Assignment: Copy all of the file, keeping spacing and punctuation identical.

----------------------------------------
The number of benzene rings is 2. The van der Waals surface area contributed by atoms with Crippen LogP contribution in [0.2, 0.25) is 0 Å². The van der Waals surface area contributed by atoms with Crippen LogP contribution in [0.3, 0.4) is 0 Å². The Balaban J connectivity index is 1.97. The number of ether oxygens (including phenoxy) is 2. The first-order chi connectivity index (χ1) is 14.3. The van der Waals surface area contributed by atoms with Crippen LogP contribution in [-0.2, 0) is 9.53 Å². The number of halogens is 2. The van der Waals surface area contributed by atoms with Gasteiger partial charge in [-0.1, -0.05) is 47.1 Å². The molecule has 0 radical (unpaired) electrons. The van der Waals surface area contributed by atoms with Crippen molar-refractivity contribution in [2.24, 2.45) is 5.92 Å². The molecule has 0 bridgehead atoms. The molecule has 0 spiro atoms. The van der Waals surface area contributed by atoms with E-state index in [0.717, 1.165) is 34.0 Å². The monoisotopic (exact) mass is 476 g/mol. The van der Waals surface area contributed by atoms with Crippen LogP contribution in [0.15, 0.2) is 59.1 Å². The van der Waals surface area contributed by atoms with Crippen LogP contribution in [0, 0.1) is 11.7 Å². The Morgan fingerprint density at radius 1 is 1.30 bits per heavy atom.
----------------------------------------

The number of benzene rings is 2. The van der Waals surface area contributed by atoms with Crippen LogP contribution in [0.2, 0.25) is 0 Å². The van der Waals surface area contributed by atoms with Crippen LogP contribution in [0.3, 0.4) is 0 Å². The Balaban J connectivity index is 1.97. The number of ether oxygens (including phenoxy) is 2. The first-order chi connectivity index (χ1) is 14.3. The van der Waals surface area contributed by atoms with Crippen LogP contribution in [-0.2, 0) is 9.53 Å². The number of halogens is 2. The van der Waals surface area contributed by atoms with Gasteiger partial charge in [-0.1, -0.05) is 47.1 Å². The molecule has 0 radical (unpaired) electrons. The van der Waals surface area contributed by atoms with Crippen molar-refractivity contribution in [2.24, 2.45) is 5.92 Å². The molecule has 0 bridgehead atoms. The molecule has 0 spiro atoms. The van der Waals surface area contributed by atoms with E-state index in [0.717, 1.165) is 34.0 Å². The monoisotopic (exact) mass is 476 g/mol. The van der Waals surface area contributed by atoms with Crippen LogP contribution in [0.15, 0.2) is 59.1 Å². The van der Waals surface area contributed by atoms with Crippen LogP contribution in [0, 0.1) is 11.7 Å². The Morgan fingerprint density at radius 1 is 1.30 bits per heavy atom.